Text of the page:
Paradox and Infinity
This is a class about awe-inspiring issues at the intersection between philosophy and mathematics.
This is a class about awe-inspiring issues at the intersection between philosophy and mathematics.
In Paradox and Infinity, you will be introduced to highlights from the intersection of philosophy and mathematics.
The class is divided into three modules:
Paradox and Infinity is a math-heavy class, which presupposes that you feel comfortable with college-level mathematics and that you are familiar with mathematical proofs.
Learners who display exceptional performance in the class are eligible to win the MITx Philosophy Award. High School students are eligible for that award and, in addition, the MITx High School Philosophy award. Please see the FAQ section below for additional information.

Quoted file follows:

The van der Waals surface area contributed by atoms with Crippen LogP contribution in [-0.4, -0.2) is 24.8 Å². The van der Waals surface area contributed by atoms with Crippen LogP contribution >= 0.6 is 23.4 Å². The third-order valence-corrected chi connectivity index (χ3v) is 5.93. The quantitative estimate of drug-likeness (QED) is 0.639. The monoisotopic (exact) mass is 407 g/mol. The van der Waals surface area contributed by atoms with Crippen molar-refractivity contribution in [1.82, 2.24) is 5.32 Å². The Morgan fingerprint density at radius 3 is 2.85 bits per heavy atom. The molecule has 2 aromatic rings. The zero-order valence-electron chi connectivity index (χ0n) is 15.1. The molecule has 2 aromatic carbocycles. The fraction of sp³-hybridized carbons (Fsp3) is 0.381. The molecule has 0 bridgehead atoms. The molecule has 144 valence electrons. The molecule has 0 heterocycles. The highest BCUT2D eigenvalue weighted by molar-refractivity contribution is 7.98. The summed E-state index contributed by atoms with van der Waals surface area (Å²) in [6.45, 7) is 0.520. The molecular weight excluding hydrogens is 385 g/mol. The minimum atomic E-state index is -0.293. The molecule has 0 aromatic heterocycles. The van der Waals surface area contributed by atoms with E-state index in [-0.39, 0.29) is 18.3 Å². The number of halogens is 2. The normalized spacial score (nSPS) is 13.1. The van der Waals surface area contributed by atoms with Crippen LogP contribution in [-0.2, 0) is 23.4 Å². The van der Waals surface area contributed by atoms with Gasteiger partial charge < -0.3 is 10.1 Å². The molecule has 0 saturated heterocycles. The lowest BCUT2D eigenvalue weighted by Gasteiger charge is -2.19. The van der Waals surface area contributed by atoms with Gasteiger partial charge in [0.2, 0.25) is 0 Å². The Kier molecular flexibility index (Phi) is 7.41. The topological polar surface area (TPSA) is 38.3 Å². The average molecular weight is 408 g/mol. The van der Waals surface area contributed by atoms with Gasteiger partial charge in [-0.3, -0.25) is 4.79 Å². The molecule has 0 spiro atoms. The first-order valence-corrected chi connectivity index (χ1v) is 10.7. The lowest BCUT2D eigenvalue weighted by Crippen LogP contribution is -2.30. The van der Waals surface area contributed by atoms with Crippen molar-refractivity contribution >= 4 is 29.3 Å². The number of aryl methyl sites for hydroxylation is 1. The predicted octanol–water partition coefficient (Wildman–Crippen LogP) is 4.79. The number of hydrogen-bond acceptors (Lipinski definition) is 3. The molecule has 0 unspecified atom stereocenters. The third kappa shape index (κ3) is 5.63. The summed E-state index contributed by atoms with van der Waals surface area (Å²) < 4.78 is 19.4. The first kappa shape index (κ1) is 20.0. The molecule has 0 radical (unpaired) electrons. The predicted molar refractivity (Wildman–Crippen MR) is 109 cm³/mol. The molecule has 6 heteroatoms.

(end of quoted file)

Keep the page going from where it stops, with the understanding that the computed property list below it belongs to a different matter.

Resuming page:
Note: learners who do well in Paradox will have typically taken at least a couple of college-level classes in mathematics or computer science. On the other hand, Paradox does not presuppose familiarity with any particular branch of mathematics or computer science. You just need to feel comfortable in a mathematical setting.
Experience in college-level mathematics or computer-science maybe helpful.
Agustín is a professor of philosophy at MIT, and a professorial fellow at the University of Oslo. His research lies in the intersection of the philosophy of language and the philosophy of logic and mathematics. He is the author of The Construction of Logical Space.
David Balcarras is a Lecturer in philosophy and a Digital Learning Lab Fellow at MIT. He got his PhD in philosophy from MIT, and his MA and BA in philosophy from the University of Toronto. His research focuses on the philosophy of mind and language.